End of Ramadan sparks rush to beauty salons

2010-09-09 07:31

Beauty salons across the Middle East are experiencing a last-minute rush, as women pop in for treatments ahead of the Islamic holidays – traditionally filled with socialising and trips to holiday spots.

For Muslims, Eid ul-Fitr comes after the holy month of fasting, Ramadan, and its start depends on a lunar sighting, though the first day is expected this week.

“It is always busier before Eid, everyone wants to look better,” said Maroun, a Lebanese hairdresser who operates several salons in Cairo.

While Eid is an Islamic event, most of the Middle East will see three days of holiday, regardless of religious affiliation. And nearly all people taking a needed break between the hectic month and a return to the normal workload want to show their best side.

“For Eid, Middle Eastern girls like to cut their hair and get a new colour and add some highlights,” said Fady, a hair specialist at a Dubai salon.

“For example, we are serving many women who want their hair to be short and light brown with blonde highlights, but some also like the reddish colours,” Fady said from the posh outlet in the Gulf.

Another popular trend in the region is hair removal done by a professional.

“Maybe they are going to the beach since it’s still warm, or maybe they want to please their husbands,” Maroun offered.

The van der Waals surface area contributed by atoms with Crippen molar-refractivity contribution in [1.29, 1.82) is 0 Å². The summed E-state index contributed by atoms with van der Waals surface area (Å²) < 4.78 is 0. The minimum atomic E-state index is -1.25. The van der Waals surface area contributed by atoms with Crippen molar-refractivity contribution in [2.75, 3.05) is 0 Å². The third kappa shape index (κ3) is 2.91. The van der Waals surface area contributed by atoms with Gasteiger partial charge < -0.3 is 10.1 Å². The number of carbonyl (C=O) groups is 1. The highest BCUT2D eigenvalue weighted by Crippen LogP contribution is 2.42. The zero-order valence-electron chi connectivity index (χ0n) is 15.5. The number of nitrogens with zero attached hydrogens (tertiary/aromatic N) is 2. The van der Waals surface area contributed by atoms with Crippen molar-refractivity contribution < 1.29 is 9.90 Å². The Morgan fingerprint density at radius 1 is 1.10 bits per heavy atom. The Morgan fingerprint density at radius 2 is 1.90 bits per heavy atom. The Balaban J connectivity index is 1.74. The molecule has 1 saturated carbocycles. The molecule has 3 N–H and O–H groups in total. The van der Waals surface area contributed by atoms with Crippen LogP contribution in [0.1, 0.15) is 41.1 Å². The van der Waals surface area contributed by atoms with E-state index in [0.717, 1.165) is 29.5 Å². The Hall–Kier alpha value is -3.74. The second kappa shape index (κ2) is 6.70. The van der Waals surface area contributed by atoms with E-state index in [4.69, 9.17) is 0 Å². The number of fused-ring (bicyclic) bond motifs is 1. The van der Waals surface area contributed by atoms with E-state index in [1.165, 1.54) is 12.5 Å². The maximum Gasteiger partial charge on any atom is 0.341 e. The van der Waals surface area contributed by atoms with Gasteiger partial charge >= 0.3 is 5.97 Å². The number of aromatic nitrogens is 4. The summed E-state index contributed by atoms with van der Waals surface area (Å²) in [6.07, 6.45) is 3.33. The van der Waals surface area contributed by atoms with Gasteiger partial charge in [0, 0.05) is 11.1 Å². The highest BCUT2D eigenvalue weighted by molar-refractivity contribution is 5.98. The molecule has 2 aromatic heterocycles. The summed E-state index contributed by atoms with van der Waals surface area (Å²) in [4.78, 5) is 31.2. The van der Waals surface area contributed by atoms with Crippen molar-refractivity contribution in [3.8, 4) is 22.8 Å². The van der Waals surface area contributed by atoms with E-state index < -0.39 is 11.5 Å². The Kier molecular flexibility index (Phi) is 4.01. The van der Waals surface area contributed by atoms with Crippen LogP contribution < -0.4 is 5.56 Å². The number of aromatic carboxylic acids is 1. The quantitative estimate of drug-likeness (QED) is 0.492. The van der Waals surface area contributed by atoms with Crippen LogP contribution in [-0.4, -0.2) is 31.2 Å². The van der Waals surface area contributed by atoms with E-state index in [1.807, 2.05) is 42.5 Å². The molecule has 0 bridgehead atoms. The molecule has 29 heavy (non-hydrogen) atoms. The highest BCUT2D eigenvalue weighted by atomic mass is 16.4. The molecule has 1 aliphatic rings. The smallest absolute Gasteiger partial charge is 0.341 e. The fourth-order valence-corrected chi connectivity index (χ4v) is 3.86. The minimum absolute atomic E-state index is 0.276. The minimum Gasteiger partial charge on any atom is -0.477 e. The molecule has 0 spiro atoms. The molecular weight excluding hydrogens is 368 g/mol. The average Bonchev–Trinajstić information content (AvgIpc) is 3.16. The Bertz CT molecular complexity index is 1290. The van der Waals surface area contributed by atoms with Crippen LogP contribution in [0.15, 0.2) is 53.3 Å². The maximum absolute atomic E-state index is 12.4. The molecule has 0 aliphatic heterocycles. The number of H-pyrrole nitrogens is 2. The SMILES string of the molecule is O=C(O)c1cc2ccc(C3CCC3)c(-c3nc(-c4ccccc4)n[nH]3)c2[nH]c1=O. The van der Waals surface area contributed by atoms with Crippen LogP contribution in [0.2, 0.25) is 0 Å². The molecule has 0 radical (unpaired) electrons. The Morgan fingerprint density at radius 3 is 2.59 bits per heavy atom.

Waxing remains by far the most popular means of depilation, according to several beauticians. The method is preferred as it rips out the hair from the root and another treatment is not needed for several weeks.

“Waxing can be painful, but you get used to it over time. It lasts longer than other methods, and gives a smoother effect,” said Sherine Mohamed, aged 28, a marketing assistant in Cairo.

While waxing is hardly foreign to the Middle East and has been used by Arab women for hundreds of years, some Western innovations are now making headway.

New methods of skin and hair beautification are catching on, with salons offering the latest treatments from abroad, often employing European supplies and machines.

One new option is Keratin treatment, which straightens curly hair for up to four months.

This option is growing in popularity among Arab women, who often have trouble managing thick, coarse, or extremely curly hair. For them, over-the-counter shampoos would not do the trick.

“With all the high technology available, we can do lots of things for dull hair, frizzy hair, curly hair,” Maroun said.

Women also go in for manicures, pedicures, and eyebrow shaping before the Eid.

“Ramadan is very hectic, between work and fasting and family obligations. I just like to feel fresh and put together before seeing my family and my friends and going out,” said Yasmine, a single, 30-year-old lawyer, living in Cairo.

Others who are travelling for the holidays, whether for a nearby beach or to a foreign country, also go in for the full works before they leave home.

“I’m going to Spain for the holiday, and so I’m making sure to get my eyebrows done and have my legs waxed so I don’t have to worry about it while I’m away,” said Amy Raafat, aged 24, who will be travelling with her family.

Men are also going to barbers for haircuts and shaves before the holidays, barbers say. And the women approve.

“It’s the least they can do,” says Amy, listing the various treatments she was undertaking.

“Ladies put in so much effort to look nice, all a man really has to do is be clean and somewhat presentable,” she said.

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